I’m at the Summer Discovery Program in Michigan at the moment (which is why I haven’t really been blogging much lately, and my apologies for that). It’s been a really interesting experience for me so far, and I’m sure that upon deeper reflection, I’ll have much more to write about.

But anyway, back to this post. There’s a piano in the lounge here, at the dorm. And there a few people who play.

When the piano is being played, it’s very easy for the people around to just ignore it, and go on with their own activities and conversations. In fact, more often than not, that’s exactly what happens. People don’t notice the music from the piano.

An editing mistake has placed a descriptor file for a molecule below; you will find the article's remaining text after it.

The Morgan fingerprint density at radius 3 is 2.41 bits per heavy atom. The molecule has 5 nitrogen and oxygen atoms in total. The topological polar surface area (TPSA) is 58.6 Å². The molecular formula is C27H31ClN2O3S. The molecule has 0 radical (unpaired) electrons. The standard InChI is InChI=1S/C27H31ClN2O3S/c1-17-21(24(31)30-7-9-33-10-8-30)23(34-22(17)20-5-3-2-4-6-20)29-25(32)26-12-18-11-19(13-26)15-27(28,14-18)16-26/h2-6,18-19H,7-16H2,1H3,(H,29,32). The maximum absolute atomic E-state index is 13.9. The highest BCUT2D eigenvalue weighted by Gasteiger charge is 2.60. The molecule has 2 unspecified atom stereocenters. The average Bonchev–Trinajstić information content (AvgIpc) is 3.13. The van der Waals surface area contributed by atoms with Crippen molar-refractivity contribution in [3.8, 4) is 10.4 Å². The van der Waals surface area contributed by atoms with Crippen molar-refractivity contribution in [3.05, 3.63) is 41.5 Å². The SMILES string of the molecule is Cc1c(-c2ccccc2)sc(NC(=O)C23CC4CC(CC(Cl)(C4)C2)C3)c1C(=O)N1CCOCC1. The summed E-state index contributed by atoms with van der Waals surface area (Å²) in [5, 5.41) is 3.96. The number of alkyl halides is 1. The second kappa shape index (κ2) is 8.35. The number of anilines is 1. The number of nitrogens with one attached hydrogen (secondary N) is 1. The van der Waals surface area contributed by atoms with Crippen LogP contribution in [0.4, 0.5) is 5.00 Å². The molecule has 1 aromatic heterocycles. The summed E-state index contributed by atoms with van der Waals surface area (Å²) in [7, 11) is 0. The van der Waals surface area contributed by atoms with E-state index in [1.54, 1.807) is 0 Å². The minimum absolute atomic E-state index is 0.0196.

When do people take notice? When it’s a song they know and like. It’s not how good the pianist is. No matter how good the song is, or how well the pianist is playing, people won’t take notice (not for long anyway), unless they can relate to it.

It’s a pretty obvious lesson. People will only bother about what they know and like – something that is personal to them and they can relate to. Everything else just fades into the background, as background music.

And the thing about background music is that, even if it’s good, most people just ignore it.

How do you prevent yourself and your message from fading into the background?